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Webinar for Meat Producers Addresses Marketing, Organic Labeling, and the Lack of Slaughter Facilities

by Meaghan Donovan |

Join the CCOF Foundation and EcoFarm on May 18 for a webinar that dives into the details of the organic labeling requirements for organic meat producers, including marketing strategies for organic livestock producers who don’t have access to certified organic slaughter facilities. Expect to learn about marketing tips from successful organic meat producers, organic labeling requirements from organic certification experts, and state-wide efforts in California to address the lack of certified organic slaughter facilities.

Organic regulations and labeling requirements are intended to foster transparency and consumer trust in organic products. Given the limited access to organic slaughter and meat processing, many local, organic livestock producers struggle to find certified organic facilities. This creates marketing challenges, as the USDA organic seal cannot be used on products processed in non-organic facilities.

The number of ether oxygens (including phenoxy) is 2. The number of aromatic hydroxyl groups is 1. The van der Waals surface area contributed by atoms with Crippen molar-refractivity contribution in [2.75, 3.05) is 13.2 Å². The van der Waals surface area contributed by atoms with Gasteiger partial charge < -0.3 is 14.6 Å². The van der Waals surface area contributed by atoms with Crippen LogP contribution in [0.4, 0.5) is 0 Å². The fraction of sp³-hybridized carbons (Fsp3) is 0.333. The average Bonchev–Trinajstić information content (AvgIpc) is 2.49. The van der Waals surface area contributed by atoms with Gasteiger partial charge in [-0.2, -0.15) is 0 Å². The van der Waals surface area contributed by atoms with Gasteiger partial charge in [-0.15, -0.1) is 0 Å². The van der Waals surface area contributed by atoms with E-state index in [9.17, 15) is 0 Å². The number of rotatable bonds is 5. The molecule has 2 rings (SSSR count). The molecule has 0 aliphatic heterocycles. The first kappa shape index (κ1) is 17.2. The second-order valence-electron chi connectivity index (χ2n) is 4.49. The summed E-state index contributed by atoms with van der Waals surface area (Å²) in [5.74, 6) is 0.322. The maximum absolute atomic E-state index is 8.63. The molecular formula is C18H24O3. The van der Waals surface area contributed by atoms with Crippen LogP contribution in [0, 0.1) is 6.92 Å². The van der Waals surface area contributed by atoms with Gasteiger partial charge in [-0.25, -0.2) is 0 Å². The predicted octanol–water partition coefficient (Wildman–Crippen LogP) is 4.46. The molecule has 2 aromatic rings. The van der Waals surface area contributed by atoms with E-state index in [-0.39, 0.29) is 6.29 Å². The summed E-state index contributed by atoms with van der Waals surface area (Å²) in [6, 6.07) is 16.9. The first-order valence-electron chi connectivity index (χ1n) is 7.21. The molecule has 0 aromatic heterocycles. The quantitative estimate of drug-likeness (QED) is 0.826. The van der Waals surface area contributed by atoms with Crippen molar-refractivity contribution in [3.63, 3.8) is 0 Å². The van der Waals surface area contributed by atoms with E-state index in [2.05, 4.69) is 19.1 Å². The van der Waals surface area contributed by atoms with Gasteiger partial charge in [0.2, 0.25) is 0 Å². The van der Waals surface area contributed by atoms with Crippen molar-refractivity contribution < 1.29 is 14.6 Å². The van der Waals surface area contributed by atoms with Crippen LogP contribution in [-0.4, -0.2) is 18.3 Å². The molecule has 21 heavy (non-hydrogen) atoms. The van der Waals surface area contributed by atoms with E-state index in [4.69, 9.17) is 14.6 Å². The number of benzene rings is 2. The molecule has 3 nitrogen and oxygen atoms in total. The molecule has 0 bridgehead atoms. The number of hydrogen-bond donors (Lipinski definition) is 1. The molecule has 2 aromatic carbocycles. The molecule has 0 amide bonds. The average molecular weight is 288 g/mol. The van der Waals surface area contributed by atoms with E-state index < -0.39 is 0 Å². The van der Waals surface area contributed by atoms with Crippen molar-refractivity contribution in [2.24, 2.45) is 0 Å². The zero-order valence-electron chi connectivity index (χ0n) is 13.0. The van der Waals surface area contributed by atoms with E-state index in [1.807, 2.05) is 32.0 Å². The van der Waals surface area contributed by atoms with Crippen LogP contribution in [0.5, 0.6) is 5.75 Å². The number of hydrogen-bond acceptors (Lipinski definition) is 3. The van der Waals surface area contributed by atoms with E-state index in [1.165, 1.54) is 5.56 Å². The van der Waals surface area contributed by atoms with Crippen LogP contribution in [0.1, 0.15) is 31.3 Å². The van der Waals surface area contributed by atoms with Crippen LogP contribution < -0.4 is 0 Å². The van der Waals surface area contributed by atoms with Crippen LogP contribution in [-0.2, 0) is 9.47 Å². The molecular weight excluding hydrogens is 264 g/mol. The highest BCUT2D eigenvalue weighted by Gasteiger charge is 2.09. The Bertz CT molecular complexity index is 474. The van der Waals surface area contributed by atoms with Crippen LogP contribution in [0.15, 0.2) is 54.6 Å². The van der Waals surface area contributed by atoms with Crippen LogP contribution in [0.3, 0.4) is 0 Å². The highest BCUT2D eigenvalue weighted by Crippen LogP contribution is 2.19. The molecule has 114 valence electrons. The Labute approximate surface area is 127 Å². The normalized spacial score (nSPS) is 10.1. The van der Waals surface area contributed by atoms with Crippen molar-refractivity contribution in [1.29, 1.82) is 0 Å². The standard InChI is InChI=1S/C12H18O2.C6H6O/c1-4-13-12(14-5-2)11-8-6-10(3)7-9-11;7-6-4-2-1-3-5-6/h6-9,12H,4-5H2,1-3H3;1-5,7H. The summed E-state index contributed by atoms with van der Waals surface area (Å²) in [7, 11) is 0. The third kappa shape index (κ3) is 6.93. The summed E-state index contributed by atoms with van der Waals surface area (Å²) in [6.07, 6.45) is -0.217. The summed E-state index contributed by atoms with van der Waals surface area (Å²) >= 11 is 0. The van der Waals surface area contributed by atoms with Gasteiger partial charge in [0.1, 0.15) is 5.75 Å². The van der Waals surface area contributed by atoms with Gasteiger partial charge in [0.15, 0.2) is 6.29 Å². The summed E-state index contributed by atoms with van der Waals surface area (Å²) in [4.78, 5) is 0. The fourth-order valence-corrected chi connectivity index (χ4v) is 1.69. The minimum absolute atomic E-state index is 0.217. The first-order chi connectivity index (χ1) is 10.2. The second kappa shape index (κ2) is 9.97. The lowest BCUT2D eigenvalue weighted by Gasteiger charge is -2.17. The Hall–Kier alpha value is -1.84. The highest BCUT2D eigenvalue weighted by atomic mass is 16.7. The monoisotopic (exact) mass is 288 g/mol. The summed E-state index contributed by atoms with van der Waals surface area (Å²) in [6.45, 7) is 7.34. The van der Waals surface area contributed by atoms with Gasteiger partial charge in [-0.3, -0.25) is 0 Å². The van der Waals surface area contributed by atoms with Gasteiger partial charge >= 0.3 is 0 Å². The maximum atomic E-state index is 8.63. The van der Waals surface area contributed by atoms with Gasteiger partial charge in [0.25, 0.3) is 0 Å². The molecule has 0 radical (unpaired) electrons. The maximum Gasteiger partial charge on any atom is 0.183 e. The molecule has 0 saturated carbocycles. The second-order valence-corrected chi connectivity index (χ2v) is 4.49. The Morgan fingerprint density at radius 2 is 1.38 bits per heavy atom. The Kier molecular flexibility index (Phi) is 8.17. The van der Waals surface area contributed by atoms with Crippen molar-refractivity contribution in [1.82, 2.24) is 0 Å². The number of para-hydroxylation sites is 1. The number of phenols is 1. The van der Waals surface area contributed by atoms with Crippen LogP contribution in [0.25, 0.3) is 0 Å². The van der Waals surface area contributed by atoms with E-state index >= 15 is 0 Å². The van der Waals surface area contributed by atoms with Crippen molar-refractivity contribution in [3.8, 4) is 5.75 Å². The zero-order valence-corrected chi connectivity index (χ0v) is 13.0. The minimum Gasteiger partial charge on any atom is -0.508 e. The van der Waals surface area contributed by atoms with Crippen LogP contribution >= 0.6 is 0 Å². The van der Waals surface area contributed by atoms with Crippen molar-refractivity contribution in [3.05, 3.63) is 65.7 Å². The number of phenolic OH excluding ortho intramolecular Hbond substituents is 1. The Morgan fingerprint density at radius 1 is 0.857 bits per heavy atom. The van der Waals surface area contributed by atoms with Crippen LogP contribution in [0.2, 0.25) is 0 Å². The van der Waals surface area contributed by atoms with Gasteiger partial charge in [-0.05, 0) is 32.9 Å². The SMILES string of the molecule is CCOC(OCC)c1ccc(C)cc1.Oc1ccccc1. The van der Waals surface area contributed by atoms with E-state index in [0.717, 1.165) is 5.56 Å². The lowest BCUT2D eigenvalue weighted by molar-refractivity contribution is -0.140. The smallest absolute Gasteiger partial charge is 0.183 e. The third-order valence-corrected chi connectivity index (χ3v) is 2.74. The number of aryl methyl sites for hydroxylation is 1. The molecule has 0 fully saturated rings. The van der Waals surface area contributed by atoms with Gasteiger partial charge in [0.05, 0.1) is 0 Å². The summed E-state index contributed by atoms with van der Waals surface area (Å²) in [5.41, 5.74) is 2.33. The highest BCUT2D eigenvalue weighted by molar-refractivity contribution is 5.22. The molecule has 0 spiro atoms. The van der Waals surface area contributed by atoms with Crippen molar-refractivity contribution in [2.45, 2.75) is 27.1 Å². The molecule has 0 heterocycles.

In the first half of the webinar, Val Davis from CCOF Certification Services will review the basics of organic labeling for livestock producers, including what labeling is allowed for organic livestock slaughtered in non-organic processing facilities. Then learn how two successful organic livestock operations market their products. Hear how Rockside Ranch developed compliant organic labels, as well as markets both certified organic and non-certified products. Then learn how StarWalker Organic Farms developed a successful marketing strategy for their meat products. We’ll also highlight efforts by CCOF and other organizations working to address the lack of certified organic slaughtering facilities in California.

For more information and to register, visit the CCOF website.

This webinar is part of the CCOF Foundation’s Farmers’ Marketing: Tools for Success series, providing tips and tools for farmers and ranchers to strengthen their sales and income at farmers’ markets and other direct to consumer outlets. Funding for the series was made possible by the U.S. Department of Agriculture’s (USDA) Agricultural Marketing Service through grant AM180100XXXXG055.